Public sector is the place on which the people still want to rely heavily. And, in many of the developed countries, public sector continues to deliver the goods insofar as public service delivery is concerned.
In most Organisations for Economic Co-Operation and Development (OECD) countries, public servants’ conduct is guided by the public sector values. In fact, the values should be formulated according to specific country contexts, and should be balanced against one another when they conflict at times so that public interest carries the day at the end of the day.
In this piece of mine, light would be shed upon public sector values espoused by OECD countries which have bearing upon our public service as well. Honesty is the first among the values and it is vital. It is, in fact, expected in all sectors of society and it represents a very special meaning in the public service. It implies the ability to hold a public trust and to put the common good ahead of any private or personal self-interest. Usually, many countries incorporate the standard of honesty in the recruitment process of civil servants and verify that the person does not have a prior criminal record, which is followed in Bangladesh as well.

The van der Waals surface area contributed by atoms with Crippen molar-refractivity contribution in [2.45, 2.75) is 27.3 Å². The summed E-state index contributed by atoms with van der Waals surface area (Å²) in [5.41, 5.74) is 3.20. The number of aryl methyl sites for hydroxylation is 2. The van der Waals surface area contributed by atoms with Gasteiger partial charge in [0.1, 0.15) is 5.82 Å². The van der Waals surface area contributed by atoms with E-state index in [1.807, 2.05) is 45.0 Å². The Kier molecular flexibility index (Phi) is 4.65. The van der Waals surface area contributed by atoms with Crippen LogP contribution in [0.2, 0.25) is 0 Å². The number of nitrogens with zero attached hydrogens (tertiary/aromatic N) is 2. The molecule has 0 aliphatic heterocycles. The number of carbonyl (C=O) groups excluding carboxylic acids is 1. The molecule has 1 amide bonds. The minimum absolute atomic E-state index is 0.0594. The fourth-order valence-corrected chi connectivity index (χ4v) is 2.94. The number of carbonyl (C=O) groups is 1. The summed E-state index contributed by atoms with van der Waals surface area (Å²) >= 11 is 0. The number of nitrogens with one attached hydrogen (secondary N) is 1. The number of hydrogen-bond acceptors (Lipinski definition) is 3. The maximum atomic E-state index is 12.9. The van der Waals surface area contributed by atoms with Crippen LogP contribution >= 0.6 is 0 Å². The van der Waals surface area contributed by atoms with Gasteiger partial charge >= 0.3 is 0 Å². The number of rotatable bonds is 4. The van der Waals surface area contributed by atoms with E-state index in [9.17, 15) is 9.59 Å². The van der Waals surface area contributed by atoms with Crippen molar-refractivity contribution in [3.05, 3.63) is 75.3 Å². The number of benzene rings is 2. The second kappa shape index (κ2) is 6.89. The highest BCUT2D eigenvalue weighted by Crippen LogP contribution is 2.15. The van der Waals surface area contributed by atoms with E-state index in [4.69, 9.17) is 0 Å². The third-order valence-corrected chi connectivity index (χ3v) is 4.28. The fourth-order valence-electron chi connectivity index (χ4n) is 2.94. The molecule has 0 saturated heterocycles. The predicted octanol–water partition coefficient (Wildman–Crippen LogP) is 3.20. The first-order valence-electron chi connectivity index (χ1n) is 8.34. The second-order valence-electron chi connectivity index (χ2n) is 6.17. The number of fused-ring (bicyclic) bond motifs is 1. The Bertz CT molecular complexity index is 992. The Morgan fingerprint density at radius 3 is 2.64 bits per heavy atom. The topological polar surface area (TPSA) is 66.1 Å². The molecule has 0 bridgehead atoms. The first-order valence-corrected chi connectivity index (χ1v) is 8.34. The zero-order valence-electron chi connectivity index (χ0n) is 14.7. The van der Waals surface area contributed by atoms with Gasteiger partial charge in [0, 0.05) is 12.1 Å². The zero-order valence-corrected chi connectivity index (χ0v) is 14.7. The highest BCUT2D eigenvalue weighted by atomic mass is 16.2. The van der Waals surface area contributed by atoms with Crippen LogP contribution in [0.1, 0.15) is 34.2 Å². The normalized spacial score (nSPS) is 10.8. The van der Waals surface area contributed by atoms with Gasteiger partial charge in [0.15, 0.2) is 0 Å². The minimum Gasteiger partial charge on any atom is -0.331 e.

On top of non-discrimination on ethnic, religious, gender, or economic grounds, the main aspect of the value of impartially is political neutrality, that is, non-partisanship. Civil servants are supposed to remain loyal to their political leadership. Concurrently, however, they are expected to behave in a manner that does not favour or harm any political party or faction. Though this value is shown high value in the OECD countries, it has been diluted to a degree in our context due to over-politicisation of bureaucracy.